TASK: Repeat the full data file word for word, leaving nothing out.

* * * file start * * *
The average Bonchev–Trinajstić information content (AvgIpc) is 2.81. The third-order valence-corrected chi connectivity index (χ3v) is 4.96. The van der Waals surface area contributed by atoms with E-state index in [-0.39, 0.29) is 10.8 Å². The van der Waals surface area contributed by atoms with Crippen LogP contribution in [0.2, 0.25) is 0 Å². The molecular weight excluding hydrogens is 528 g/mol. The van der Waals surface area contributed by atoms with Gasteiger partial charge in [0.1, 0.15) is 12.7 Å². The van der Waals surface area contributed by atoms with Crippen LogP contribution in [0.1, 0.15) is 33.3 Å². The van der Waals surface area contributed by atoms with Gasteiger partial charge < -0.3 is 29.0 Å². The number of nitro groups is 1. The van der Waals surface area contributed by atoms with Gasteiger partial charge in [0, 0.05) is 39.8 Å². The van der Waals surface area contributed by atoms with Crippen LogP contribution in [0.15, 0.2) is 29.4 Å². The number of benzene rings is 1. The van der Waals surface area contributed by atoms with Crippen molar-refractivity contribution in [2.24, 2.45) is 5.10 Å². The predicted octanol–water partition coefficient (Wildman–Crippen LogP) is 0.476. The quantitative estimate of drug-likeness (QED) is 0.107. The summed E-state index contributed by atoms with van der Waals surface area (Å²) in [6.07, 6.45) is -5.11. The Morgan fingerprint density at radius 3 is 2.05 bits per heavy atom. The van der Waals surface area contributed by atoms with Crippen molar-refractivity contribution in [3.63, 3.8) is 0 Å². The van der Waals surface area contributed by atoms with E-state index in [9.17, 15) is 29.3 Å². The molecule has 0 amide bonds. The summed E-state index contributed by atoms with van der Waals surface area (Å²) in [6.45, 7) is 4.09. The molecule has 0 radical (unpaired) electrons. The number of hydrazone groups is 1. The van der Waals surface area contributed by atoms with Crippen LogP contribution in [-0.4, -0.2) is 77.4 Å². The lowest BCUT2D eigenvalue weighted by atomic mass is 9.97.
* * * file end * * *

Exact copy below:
The average Bonchev–Trinajstić information content (AvgIpc) is 2.81. The third-order valence-corrected chi connectivity index (χ3v) is 4.96. The van der Waals surface area contributed by atoms with E-state index in [-0.39, 0.29) is 10.8 Å². The van der Waals surface area contributed by atoms with Crippen LogP contribution in [0.2, 0.25) is 0 Å². The molecular weight excluding hydrogens is 528 g/mol. The van der Waals surface area contributed by atoms with Gasteiger partial charge in [0.1, 0.15) is 12.7 Å². The van der Waals surface area contributed by atoms with Crippen LogP contribution in [0.1, 0.15) is 33.3 Å². The van der Waals surface area contributed by atoms with Gasteiger partial charge < -0.3 is 29.0 Å². The number of nitro groups is 1. The van der Waals surface area contributed by atoms with Gasteiger partial charge in [0, 0.05) is 39.8 Å². The van der Waals surface area contributed by atoms with Crippen LogP contribution in [0.15, 0.2) is 29.4 Å². The number of benzene rings is 1. The van der Waals surface area contributed by atoms with Crippen molar-refractivity contribution in [2.24, 2.45) is 5.10 Å². The predicted octanol–water partition coefficient (Wildman–Crippen LogP) is 0.476. The quantitative estimate of drug-likeness (QED) is 0.107. The summed E-state index contributed by atoms with van der Waals surface area (Å²) in [6.07, 6.45) is -5.11. The Morgan fingerprint density at radius 3 is 2.05 bits per heavy atom. The van der Waals surface area contributed by atoms with Crippen molar-refractivity contribution in [3.63, 3.8) is 0 Å². The van der Waals surface area contributed by atoms with E-state index in [9.17, 15) is 29.3 Å². The molecule has 0 amide bonds. The summed E-state index contributed by atoms with van der Waals surface area (Å²) in [6.45, 7) is 4.09. The molecule has 0 radical (unpaired) electrons. The number of hydrazone groups is 1. The van der Waals surface area contributed by atoms with Crippen LogP contribution in [-0.4, -0.2) is 77.4 Å². The lowest BCUT2D eigenvalue weighted by atomic mass is 9.97.